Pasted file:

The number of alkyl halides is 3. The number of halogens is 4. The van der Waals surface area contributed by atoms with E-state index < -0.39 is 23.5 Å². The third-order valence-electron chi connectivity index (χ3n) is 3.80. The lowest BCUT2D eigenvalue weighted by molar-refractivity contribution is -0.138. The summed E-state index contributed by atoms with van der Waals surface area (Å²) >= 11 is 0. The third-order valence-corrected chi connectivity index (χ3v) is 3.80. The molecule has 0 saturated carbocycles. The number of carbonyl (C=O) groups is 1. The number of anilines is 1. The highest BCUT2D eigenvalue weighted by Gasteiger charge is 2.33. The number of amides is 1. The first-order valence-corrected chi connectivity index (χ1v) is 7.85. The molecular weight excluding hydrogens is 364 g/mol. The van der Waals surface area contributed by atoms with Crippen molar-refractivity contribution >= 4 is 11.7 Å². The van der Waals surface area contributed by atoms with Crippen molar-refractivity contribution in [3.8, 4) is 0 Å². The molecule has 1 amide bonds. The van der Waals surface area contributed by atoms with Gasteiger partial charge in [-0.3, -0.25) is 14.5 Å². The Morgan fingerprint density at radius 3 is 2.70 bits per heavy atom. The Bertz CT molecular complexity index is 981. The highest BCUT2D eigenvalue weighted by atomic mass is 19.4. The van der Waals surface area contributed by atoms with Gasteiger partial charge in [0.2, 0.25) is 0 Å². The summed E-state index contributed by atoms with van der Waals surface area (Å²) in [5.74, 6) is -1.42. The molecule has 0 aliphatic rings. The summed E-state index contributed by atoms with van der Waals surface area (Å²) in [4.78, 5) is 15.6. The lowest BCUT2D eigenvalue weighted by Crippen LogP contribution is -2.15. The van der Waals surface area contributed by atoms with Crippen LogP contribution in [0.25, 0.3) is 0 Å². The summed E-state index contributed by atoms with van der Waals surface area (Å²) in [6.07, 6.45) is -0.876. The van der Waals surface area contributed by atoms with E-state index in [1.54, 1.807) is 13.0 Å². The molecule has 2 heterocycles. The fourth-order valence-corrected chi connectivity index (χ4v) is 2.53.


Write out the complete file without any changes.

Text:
The number of alkyl halides is 3. The number of halogens is 4. The van der Waals surface area contributed by atoms with E-state index < -0.39 is 23.5 Å². The third-order valence-electron chi connectivity index (χ3n) is 3.80. The lowest BCUT2D eigenvalue weighted by molar-refractivity contribution is -0.138. The summed E-state index contributed by atoms with van der Waals surface area (Å²) >= 11 is 0. The third-order valence-corrected chi connectivity index (χ3v) is 3.80. The molecule has 0 saturated carbocycles. The number of carbonyl (C=O) groups is 1. The number of anilines is 1. The highest BCUT2D eigenvalue weighted by Gasteiger charge is 2.33. The number of amides is 1. The first-order valence-corrected chi connectivity index (χ1v) is 7.85. The molecular weight excluding hydrogens is 364 g/mol. The van der Waals surface area contributed by atoms with Crippen molar-refractivity contribution >= 4 is 11.7 Å². The van der Waals surface area contributed by atoms with Crippen molar-refractivity contribution in [3.8, 4) is 0 Å². The molecule has 1 amide bonds. The van der Waals surface area contributed by atoms with Gasteiger partial charge in [-0.3, -0.25) is 14.5 Å². The Morgan fingerprint density at radius 3 is 2.70 bits per heavy atom. The Bertz CT molecular complexity index is 981. The highest BCUT2D eigenvalue weighted by atomic mass is 19.4. The van der Waals surface area contributed by atoms with Gasteiger partial charge in [0.2, 0.25) is 0 Å². The summed E-state index contributed by atoms with van der Waals surface area (Å²) in [5.74, 6) is -1.42. The molecule has 0 aliphatic rings. The summed E-state index contributed by atoms with van der Waals surface area (Å²) in [4.78, 5) is 15.6. The lowest BCUT2D eigenvalue weighted by Crippen LogP contribution is -2.15. The van der Waals surface area contributed by atoms with Crippen LogP contribution in [0.25, 0.3) is 0 Å². The summed E-state index contributed by atoms with van der Waals surface area (Å²) in [6.07, 6.45) is -0.876. The van der Waals surface area contributed by atoms with E-state index in [1.54, 1.807) is 13.0 Å². The molecule has 2 heterocycles. The fourth-order valence-corrected chi connectivity index (χ4v) is 2.53.